Taking opioids in combination with other central nervous system depressants—like benzodiazepines, alcohol, or xylazine—increases the risk of life-threatening overdose.1,2 Learn more about the effects of taking more than one type of drug (polysubstance use) from the U.S. Centers for Disease Control and Prevention (CDC).
In 2020, 16 percent of overdose deaths involving opioids also involved benzodiazepines, a type of prescription sedative commonly prescribed for anxiety or to help with insomnia.3 Benzodiazepines (sometimes called "benzos") work to calm or sedate a person, by raising the level of the inhibitory neurotransmitter GABA in the brain. Common benzodiazepines include diazepam (Valium), alprazolam (Xanax), and clonazepam (Klonopin), among others.
Researchers have also found benzodiazepines in the illicit opioid supply in some areas, which may mean that people are taking benzodiazepines in combination with illicit opioids knowingly or unknowingly.2
Co-Prescribing Opioids and Benzodiazepines
Every day, nearly 200 Americans die after overdosing on opioids.3 Combining opioids and benzodiazepines can increase risk of overdose because both types of drugs can cause sedation and suppress breathing—the cause of overdose fatality—in addition to impairing cognitive functions. Research shows that people who use opioids and benzodiazepines concurrently are at higher risk of visiting the emergency department, being admitted to a hospital for a drug-related emergency, and dying of drug overdose.4,5
For example, a cohort study in North Carolina found that the overdose death rate among patients receiving both types of medications was 10 times higher than among those only receiving opioids.6 A study among U.S. veterans with an opioid prescription found that receiving a benzodiazepine prescription was associated with increased risk of drug overdose death in a dose-dependent manner.7
The Centers for Disease Control and Prevention (CDC) Guideline for Prescribing Opioids for Chronic Pain recommends that clinicians avoid prescribing benzodiazepines concurrently with opioids whenever possible.8 Both prescription opioids and benzodiazepines now carry U.S. Food and Drug Administration boxed warnings on their labels highlighting the potential dangers of using these drugs together.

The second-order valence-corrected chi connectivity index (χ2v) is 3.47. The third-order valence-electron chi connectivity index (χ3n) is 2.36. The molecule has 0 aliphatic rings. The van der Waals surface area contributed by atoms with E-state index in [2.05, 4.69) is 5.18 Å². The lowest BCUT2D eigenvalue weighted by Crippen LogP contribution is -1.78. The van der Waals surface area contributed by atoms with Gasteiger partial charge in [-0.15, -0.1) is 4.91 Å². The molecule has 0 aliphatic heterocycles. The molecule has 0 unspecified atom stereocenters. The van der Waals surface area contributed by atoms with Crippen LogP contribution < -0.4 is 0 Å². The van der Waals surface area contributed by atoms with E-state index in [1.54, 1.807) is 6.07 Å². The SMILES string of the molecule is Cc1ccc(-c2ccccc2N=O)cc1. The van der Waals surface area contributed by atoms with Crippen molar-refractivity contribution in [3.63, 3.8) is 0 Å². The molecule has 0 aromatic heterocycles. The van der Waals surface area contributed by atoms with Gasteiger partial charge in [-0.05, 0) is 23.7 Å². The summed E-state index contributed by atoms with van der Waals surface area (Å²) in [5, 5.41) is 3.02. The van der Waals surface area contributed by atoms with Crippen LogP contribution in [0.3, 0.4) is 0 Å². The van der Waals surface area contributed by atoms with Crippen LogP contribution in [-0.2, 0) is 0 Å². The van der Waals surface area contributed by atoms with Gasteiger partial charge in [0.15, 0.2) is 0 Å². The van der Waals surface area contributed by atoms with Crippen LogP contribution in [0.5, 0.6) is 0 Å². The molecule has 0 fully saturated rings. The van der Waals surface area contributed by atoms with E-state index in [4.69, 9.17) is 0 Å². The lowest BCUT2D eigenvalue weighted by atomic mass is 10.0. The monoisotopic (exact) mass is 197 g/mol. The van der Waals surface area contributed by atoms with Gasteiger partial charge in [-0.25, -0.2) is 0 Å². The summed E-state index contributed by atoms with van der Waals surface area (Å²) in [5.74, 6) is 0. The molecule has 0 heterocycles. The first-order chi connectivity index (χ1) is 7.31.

People being prescribed any medication should disclose all other substances and medications they use and consult with their health care teams about avoiding or managing the risks of using certain medications and substances in combination.
- Liu S, O'Donnell J, Gladden RM, McGlone L, Chowdhury F. Trends in nonfatal and fatal overdoses involving benzodiazepines—38 States and the District of Columbia, 2019-2020. MMWR Morb Mortal Wkly Rep. 2021;70(34):1136-1141. Published 2021 Aug 27. doi:10.15585/mmwr.mm7034a2
- Laing MK, Ti L, Marmel A, et al. An outbreak of novel psychoactive substance benzodiazepines in the unregulated drug supply: Preliminary results from a community drug checking program using point-of-care and confirmatory methods. Int J Drug Policy. 2021;93:103169. doi:10.1016/j.drugpo.2021.103169
- CDC WONDER. Multiple Cause of Death 1999-2020. Centers for Disease Control and Prevention, National Center on Health Statistics. Released December 2021. Accessed April 2022.
- Bachhuber MA, Hennessy S, Cunningham CO, Starrels JL. Increasing benzodiazepine prescriptions and overdose mortality in the United States, 1996-2013. Am J Public Health. 2016;106(4):686-688. doi:10.2105/AJPH.2016.303061
- Sun EC, Dixit A, Humphreys K, Darnall BD, Baker LC, Mackey S. Association between concurrent use of prescription opioids and benzodiazepines and overdose: retrospective analysis. BMJ. 2017;356:j760. Published 2017 Mar 14. doi:10.1136/bmj.j760
- Dasgupta N, Funk MJ, Proescholdbell S, Hirsch A, Ribisl KM, Marshall S. Cohort study of the impact of high-dose opioid analgesics on overdose mortality. Pain Med. 2016;17(1):85-98. doi:10.1111/pme.12907
- Park TW, Saitz R, Ganoczy D, Ilgen MA, Bohnert AS. Benzodiazepine prescribing patterns and deaths from drug overdose among US veterans receiving opioid analgesics: case-cohort study. BMJ. 2015;350:h2698. Published 2015 Jun 10. doi:10.1136/bmj.h2698
- Dowell D, Haegerich TM, Chou R. CDCguideline for prescribing opioids for chronic pain—United States, 2016. JAMA. 2016;315(15):1624-1645. doi:10.1001/jama.2016.1464